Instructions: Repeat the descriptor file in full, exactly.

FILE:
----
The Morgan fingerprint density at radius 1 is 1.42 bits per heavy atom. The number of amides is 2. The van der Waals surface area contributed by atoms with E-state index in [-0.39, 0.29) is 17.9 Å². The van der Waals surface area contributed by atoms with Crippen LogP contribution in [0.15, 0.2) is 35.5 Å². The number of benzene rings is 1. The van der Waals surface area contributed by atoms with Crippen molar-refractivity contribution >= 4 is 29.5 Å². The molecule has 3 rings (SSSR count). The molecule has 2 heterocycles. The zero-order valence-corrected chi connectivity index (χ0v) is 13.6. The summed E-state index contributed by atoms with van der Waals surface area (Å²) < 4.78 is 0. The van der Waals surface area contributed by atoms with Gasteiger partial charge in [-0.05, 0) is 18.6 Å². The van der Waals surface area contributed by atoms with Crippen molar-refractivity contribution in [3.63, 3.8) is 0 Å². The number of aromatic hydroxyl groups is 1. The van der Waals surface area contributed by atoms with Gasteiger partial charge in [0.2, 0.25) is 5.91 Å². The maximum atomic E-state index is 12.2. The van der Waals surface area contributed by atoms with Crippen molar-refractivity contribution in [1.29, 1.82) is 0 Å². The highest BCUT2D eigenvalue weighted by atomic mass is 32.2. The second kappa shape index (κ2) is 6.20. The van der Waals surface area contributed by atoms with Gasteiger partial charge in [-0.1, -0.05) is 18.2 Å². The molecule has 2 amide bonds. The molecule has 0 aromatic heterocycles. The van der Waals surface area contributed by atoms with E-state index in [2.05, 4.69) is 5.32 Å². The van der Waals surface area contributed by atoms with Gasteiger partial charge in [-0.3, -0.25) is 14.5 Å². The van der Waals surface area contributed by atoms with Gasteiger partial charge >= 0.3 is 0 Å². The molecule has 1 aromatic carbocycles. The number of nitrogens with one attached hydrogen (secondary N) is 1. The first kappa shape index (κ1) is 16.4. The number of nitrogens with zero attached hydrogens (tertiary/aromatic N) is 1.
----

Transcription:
The Morgan fingerprint density at radius 1 is 1.42 bits per heavy atom. The number of amides is 2. The van der Waals surface area contributed by atoms with E-state index in [-0.39, 0.29) is 17.9 Å². The van der Waals surface area contributed by atoms with Crippen LogP contribution in [0.15, 0.2) is 35.5 Å². The number of benzene rings is 1. The van der Waals surface area contributed by atoms with Crippen molar-refractivity contribution >= 4 is 29.5 Å². The molecule has 3 rings (SSSR count). The molecule has 2 heterocycles. The zero-order valence-corrected chi connectivity index (χ0v) is 13.6. The summed E-state index contributed by atoms with van der Waals surface area (Å²) < 4.78 is 0. The van der Waals surface area contributed by atoms with Gasteiger partial charge in [-0.05, 0) is 18.6 Å². The van der Waals surface area contributed by atoms with Crippen molar-refractivity contribution in [3.63, 3.8) is 0 Å². The number of aromatic hydroxyl groups is 1. The van der Waals surface area contributed by atoms with Gasteiger partial charge in [0.2, 0.25) is 5.91 Å². The maximum atomic E-state index is 12.2. The van der Waals surface area contributed by atoms with Crippen molar-refractivity contribution in [1.29, 1.82) is 0 Å². The highest BCUT2D eigenvalue weighted by atomic mass is 32.2. The second kappa shape index (κ2) is 6.20. The van der Waals surface area contributed by atoms with Gasteiger partial charge in [-0.1, -0.05) is 18.2 Å². The molecule has 2 amide bonds. The molecule has 0 aromatic heterocycles. The van der Waals surface area contributed by atoms with E-state index in [2.05, 4.69) is 5.32 Å². The van der Waals surface area contributed by atoms with Gasteiger partial charge in [-0.3, -0.25) is 14.5 Å². The van der Waals surface area contributed by atoms with Gasteiger partial charge >= 0.3 is 0 Å². The molecule has 1 aromatic carbocycles. The number of nitrogens with one attached hydrogen (secondary N) is 1. The first kappa shape index (κ1) is 16.4. The number of nitrogens with zero attached hydrogens (tertiary/aromatic N) is 1.